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Beyond Pebble: Bristol Bay Native looks at other mining prospects

Carey Restino | Bristol Bay Times

Bristol Bay Native Corp. recently signed an agreement with an exploration company to look more closely at the mineral prospects on the Alaska Peninsula in the Chigniks. The move might catch the attention of some in an area where the Pebble Mine prospect has generated significant controversy and concern over the need to protect the salmon resource of Bristol Bay.

But Tiel Smith, the corporation's vice president of land and regional operations, said while the corporation came out in opposition to the Pebble Mine plan in 2009, it didn’t take a position on any other resource development in the region.

“While we have had plenty of discussion and work on the Pebble prospect, we continued to maintain our good relationships with industry,” Smith said.

When a conversation sparked between Millrock Resources Inc. and the corporation, the corporation was clear that it was interested in looking at responsible resource development in the region, Smith said. Millrock is an Anchorage-based exploration company that focuses on identifying and assessing mining prospects. Its CEO, Greg Beisher, worked for a subsidiary of the corporation that focused on oil, gas and mineral resource development. Smith said that connection led to conversations about potential prospects in the corporation’s region.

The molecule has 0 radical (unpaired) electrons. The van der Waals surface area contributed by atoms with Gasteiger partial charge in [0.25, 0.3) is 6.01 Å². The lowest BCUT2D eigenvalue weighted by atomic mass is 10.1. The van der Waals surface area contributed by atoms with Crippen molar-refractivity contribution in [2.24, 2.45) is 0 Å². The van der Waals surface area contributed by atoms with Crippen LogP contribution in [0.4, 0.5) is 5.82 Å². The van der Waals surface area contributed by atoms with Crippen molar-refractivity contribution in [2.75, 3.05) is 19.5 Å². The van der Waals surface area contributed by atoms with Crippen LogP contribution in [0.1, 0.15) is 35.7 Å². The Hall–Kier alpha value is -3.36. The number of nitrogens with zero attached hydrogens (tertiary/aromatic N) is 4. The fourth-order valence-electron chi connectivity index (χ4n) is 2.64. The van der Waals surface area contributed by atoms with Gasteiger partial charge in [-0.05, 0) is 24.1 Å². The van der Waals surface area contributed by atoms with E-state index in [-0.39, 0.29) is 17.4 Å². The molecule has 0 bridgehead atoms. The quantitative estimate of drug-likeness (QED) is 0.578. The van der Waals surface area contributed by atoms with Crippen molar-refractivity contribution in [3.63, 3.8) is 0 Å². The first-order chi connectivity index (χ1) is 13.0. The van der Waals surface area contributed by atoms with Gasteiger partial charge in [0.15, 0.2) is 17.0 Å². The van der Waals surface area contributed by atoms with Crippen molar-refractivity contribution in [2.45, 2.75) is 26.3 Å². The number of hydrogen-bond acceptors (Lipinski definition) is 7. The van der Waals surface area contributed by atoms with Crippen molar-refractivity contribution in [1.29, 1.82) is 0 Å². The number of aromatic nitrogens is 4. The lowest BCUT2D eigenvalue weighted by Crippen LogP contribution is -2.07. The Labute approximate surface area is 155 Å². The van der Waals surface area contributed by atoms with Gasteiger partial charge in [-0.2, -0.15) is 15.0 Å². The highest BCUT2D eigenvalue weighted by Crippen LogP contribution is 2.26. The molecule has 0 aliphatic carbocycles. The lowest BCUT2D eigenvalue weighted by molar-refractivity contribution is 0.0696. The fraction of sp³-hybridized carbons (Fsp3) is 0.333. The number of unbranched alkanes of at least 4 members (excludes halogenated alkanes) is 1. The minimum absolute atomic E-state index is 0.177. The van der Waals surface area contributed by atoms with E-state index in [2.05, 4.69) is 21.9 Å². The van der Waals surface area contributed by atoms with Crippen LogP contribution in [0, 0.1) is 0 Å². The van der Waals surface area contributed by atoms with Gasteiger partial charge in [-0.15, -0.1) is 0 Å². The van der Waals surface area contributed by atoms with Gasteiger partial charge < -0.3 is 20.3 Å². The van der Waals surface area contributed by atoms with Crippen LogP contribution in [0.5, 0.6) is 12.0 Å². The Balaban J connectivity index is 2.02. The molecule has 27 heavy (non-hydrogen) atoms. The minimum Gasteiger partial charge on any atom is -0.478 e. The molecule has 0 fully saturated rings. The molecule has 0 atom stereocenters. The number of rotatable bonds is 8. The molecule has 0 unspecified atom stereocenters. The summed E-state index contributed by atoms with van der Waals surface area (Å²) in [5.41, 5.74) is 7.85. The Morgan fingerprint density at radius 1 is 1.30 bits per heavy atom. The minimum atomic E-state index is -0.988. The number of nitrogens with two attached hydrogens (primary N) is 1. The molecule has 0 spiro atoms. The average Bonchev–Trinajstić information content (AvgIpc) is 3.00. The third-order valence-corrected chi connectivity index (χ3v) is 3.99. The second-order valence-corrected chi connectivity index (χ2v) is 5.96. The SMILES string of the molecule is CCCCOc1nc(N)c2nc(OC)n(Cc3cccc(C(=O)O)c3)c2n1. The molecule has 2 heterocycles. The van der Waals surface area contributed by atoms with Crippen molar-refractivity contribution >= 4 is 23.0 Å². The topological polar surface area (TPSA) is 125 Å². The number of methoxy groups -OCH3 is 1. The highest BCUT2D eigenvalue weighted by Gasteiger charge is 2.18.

While the corporation owns subsurface rights for its lands, village corporations own surface rights, and Smith said the corporation is consistent in its requirement that anyone interested in working with the Bristol Bay Native Corp. must have a good working relationship with the village corporations in the regions being considered. Millrock has done that, he said.

While Smith said he can understand the interest in Bristol Bay Native’s consideration of mineral resource development, he didn’t think it would come as a surprise to many who understand the corporation’s responsibility to its shareholders. Economic issues in the region, such as the high cost of energy, are on the minds of the corporation, Smith noted.

“While we want to make sure that it is responsible development they are doing, we are going to continue to move ahead and look at the value of our subsurface resources,” he said.

Those aren’t just limited to hard rock mining, he noted, but might also include gas as well as renewable energy resources such as hydropower and geothermal energy.

“We are looking at a broad range of subsurface values to see if they can benefit the shareholders while still focusing on the value of protecting our fisheries resources,” he said.

The agreement comes with a commitment from Millrock to spend $200,000 in its fi rst year, a corporation release stated. If all annual options are exercised and obligations met, the year-by-year arrangement could continue through 2019, including exploration expenditures of $5 million.

“More than 80 percent of these expenditures would benefit businesses in the region or the state,” said Millrock chief operating Officer Sarah Whicker in the release.

This story first appeared in The Bristol Bay Times/Dutch Harbor Fisherman. Carey Restino can be reached at